I debated whether I should start this post by asking who died and made Chris Kimball boss….looks like I just did. Mr. Kimball has taken it upon himself to suggest that the world of food bloggers is somehow a slap in the face to trained professionals who, in his words, possess “thoughtful expertise…that comes from real experience, the hard-won blood-on-the-floor kind.” I’m referring to his recent Op-Ed in the New York Times in response to the announcement that Gourmet magazine will cease to exist.
I understand perfectly that this is Mr. Kimball’s opinion and he’s entitled to it. He’s also entitled to share that opinion with all who will listen. But please Mr. Kimball, don’t self righteously express your voice when it suits to get your opinion printed in the New York Times and then discount others doing the same when it doesn’t suit your business model. The idea of each person having a voice, people in this world die for that privilege.
Mr. Kimball, do you really think that “the world needs fewer opinions”? Personally, I think its imperative that different opinions can be expressed and considered. Not all opinions will be good ones, but why is it that you think only the opinions of “experts” are worthy? Is that really the world you live in? I don’t.
And what about your idea that only those who graduate from the “school of hard knocks” are credible? Are you saying that my life experience has no credibility? Really, could you be THAT arrogant?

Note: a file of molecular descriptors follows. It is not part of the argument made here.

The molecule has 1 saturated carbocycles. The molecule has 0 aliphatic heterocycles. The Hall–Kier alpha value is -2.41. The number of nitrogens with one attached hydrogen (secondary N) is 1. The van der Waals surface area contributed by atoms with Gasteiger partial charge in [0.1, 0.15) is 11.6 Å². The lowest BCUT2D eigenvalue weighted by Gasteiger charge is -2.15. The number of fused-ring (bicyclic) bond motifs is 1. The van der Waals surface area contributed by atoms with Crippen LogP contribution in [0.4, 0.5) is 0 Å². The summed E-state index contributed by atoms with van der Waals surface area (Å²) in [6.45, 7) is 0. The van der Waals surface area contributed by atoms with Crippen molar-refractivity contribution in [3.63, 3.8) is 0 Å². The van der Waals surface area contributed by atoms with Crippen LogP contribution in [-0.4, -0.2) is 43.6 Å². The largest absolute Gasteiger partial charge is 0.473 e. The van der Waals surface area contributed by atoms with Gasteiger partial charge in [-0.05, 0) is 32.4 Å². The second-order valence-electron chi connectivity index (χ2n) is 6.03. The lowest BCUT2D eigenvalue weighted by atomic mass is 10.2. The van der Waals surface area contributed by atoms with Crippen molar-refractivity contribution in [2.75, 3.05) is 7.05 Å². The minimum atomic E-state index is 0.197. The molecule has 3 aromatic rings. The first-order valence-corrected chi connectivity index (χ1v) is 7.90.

Furthermore, how can you defend this opinion that so blatantly insults your publications’ readers? Do you realize that some of us on this “ship of fools” are the same people who make it possible for your magazines to exist? We’re the ones who subscribe to Cook’s Illustrated or Cook’s Country. We’re the ones who buy your annual cookbooks. We’re the ones paying YOUR salary Mr. Kimball.
Let me know if I’m following your logic correctly…if I aspire to become a credible cook, the only way to do that is by enrolling in an accredited program? If that’s the case, then why have I sent your company a check for the last three years? Silly me, I thought that by using tested recipes, my skills would grow.
And about those recipes, you do know that you ask us, the “instant pundits”, to test them during development for your publications. You do know that, right? Why would you do that if you think that our experiences are not worthy? Or did you just mean anyone who doesn’t belong to your CI, CC, or ATK club?
And please, I really would like to understand your logic behind making print subscribers also pay additional for online content. Is it really necessary for you to double dip into my finances just so I can access your Premium Content online? You may call that “a thriving paid Web site”. I call it greed.
I would never presume to say that my skills in the kitchen are anywhere near those of someone who has been to cooking school. But since when do you have to wear a chef’s hat in order to be a good cook?